It’s hard to unlock a recurring problem when you don’t know the combination. Great leaders actively look for new ways to address recurring challenges and move forward to reach goals. A tool that I use and have seen have a great impact on teams is the Enneagram personality test. It’s like a combination to solving work-related problems. You may be thinking, “Is this just another DISC or Meyers-Briggs? Why the Enneagram?" Once your team members know and understand their individual types, each of them receives immediate, actionable insights and strategies to improve their potential as a leader at work and in life.
The test identifies nine distinct personality types and focuses on why each type behaves in certain ways. Because the Enneagram begins with motivation, it explains how you behave at your best versus at your worst. The typing system also offers insights on why you at your best and worst might look and feel so different from another type. It can provide a profound shift in awareness of your fears and desires that cause your actions and awareness of how to get out of unproductive patterns.
According to consulting firm Transform. Inc., the Enneagram test "reveals individual strengths and blinding barriers to success, as well as the different ways people tend to interpret situations, events, encounters and experiences. Individuals learn to build on their strengths and overcome personal obstacles while also better understanding the intentions and behavior of others." Individuals will learn to react productively to "transitions, challenges, growing pains and big life changes with greater ease and awareness," becoming better equipped to manage emotions in challenging situations where they would normally be triggered. Leaders also learn how to have tough conversations with more compassion, skills and diplomacy.
Here’s an example of the value of knowing the Enneagram type for you and your team. A CEO, Sue, was frustrated by the behavior of Jim, her COO. Jim was prone to yelling at his team when he was under stress. Jim’s behavior was the elephant in the room at this fast-growing company. His team observed that Jim’s behavior had deteriorated over the past few years and that they stopped speaking candidly with him for fear of creating a blow-up. It was Jim’s way or the highway -- easier to take the highway. They stopped sharing ideas with Jim, and the team’s productivity stalled. The CEO was considering letting Jim go, even though he was an integral part of the company’s growth and success. Truth be told, Jim had a great deal of respect for Sue, and he beat himself up for disappointing her when his team didn’t meet her expectations.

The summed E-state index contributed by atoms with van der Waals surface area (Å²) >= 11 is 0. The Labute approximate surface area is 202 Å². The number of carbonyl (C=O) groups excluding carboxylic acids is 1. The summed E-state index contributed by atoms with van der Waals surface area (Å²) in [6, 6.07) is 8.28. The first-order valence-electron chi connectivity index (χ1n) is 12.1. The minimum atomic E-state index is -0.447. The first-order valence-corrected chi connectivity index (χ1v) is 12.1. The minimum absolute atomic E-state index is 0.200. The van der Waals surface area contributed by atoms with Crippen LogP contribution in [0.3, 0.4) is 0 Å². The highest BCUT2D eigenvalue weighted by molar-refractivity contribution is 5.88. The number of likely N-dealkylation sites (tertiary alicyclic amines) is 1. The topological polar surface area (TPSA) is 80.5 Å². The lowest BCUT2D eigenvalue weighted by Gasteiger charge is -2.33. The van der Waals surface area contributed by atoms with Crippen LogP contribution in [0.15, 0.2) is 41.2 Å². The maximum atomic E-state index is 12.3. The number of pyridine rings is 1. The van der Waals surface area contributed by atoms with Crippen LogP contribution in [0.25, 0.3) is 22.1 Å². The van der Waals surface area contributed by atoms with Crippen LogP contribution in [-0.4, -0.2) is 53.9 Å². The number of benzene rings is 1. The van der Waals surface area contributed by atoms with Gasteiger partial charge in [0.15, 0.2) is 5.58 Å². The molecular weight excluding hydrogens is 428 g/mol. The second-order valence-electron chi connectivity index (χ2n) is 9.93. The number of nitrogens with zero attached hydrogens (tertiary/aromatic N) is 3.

When the leadership team was near the breaking point, the entire team took the Enneagram test. A new picture emerged. Instead of feeling like there was no way to get these issues resolved, the team now felt that they had a map to success. The team learned how they all reacted to stress differently. Some changed their behaviors to avoid confrontation at all costs, while others relished confrontation and conflict as a means to exert control over the situation.
The CEO identified as a Type 1 (Perfectionist) and strives for perfection and making the world right. She realized that she was motivated by being right, had high standards and was triggered when her team didn’t execute on a plan exactly as she wanted. She felt that they weren’t working up to the company’s standards. Frustrated, Sue became critical of her team, triggering them to get defensive and fearful of disappointing her. The COO and his team spent a lot of their time guessing what Sue wanted, rather than being focused on a clear plan.
The COO identified as a Type 6 (Loyal Skeptic) and has a basic desire to be secure and supported. To have Sue, the CEO, question and criticize his tactics felt like he was floating on an iceberg with no support in sight. His intense fear of being unsupported (“She doesn’t have my back”) resulted in his lashing out against his team when Sue was disappointed.Once everyone knew each other’s patterns and motivations, the team could better relate to one another and understand what triggered them. Instead of "Jim yelled at us," they realized that "Jim is scared about something. He doesn't feel secure."
We created a plan that would support each key leader’s motivation type. Since Sue is motivated by being right and having high standards, the team agreed to certain standards and expectations. The team challenged Sue to be more clear on what she wanted. Sue also realized that she had to let go of her belief that there is only one right way to accomplish a goal. Finally, Sue made it a point to express more praise and appreciation to soften some of the criticism that she expressed when she was in a place of fear. Sue, meanwhile, made certain that Jim felt supported in initiatives and plans.
In a matter of weeks, Jim’s blow-ups significantly decreased. He even agreed to a 360 review in how he could be a more effective leader to his team. As with many patterns, it’s a work in progress. The team appreciates the lighter feeling around the office and is more confident in its success. What is the recurring issue in your team that you don't seem to have the combination to solve? Consider having everyone taking the Enneagram test and see how understanding each team member better can turn things around.